Top computer security experts told a congressional committee today that the U.S. isn't producing the talent or the funding needed to confront the information warfare threats the country now faces. "Our research base in computer security and network security is miniscule," William Wulf, president of the Washington-based National Academy of Engineering and a computer security expert, told the House Science Committee. "I think we desperately need to do something," he said.
Adobe has launched French, German and Spanish language versions of its controversial eBook Reader for the European market, and claims to have toughened up security to deal with security holes that previously embarrassed the company in a landmark legal case.
The eBook Reader, which is available as a free download, encodes text in a protected format similar to Adobe’s well-established PDF technology, allowing copyright-protected electronic books to be distributed over the Internet.
Russian corporate computer networks are hacked into twice as often as in Western Europe, while e-crime thrives on careless computer users, according to Ernst & Young research. Sixty-five percent of those surveyed by Ernst & Young encountered problems with computer security sometime in the past year.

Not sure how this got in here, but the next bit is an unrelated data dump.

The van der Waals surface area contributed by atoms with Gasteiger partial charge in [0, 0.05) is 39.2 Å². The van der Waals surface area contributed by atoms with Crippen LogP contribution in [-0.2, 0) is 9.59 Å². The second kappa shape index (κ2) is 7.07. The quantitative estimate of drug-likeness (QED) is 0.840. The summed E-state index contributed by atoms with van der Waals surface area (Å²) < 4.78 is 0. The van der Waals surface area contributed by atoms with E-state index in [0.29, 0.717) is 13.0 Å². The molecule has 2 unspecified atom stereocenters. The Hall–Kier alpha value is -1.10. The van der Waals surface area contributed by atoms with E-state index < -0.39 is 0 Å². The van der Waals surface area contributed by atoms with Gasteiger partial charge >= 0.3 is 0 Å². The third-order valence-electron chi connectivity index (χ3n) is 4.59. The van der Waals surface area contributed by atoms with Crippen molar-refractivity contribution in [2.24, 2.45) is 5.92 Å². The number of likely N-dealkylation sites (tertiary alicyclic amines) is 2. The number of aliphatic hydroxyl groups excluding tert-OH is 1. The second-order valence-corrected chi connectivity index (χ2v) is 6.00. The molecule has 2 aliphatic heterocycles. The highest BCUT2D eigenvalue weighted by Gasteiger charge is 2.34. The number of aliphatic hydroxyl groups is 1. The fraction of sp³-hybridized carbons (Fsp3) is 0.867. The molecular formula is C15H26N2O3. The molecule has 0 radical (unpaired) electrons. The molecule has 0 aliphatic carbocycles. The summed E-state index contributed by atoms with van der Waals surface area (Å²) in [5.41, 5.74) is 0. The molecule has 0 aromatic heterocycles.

Companies most often suffered from computer viruses, network crashes and unauthorized access from inside the company.
A hacker claiming to be a member of vigilante hacker group YIHAT (Young Intelligent Hackers Against Terrorism) defaced 13 websites on Monday night, but his actions were condemned by the group's leader, Kim 'Kimble' Schmitz. The internet entrepreneur and convicted hacker said that defacements were against the policies of the group. "We don't want anybody to deface websites.
Say the word ``hacker,'' and most people still think of an antisocial teenage boy running amok in government computer systems, concocting nasty viruses and defacing Web sites. But during the past few years, as computers have become commonplace in conventional homes and businesses, hackers have undergone a remarkable transformation. Not only have hackers become friendlier and more law-abiding, they are also more frequently female.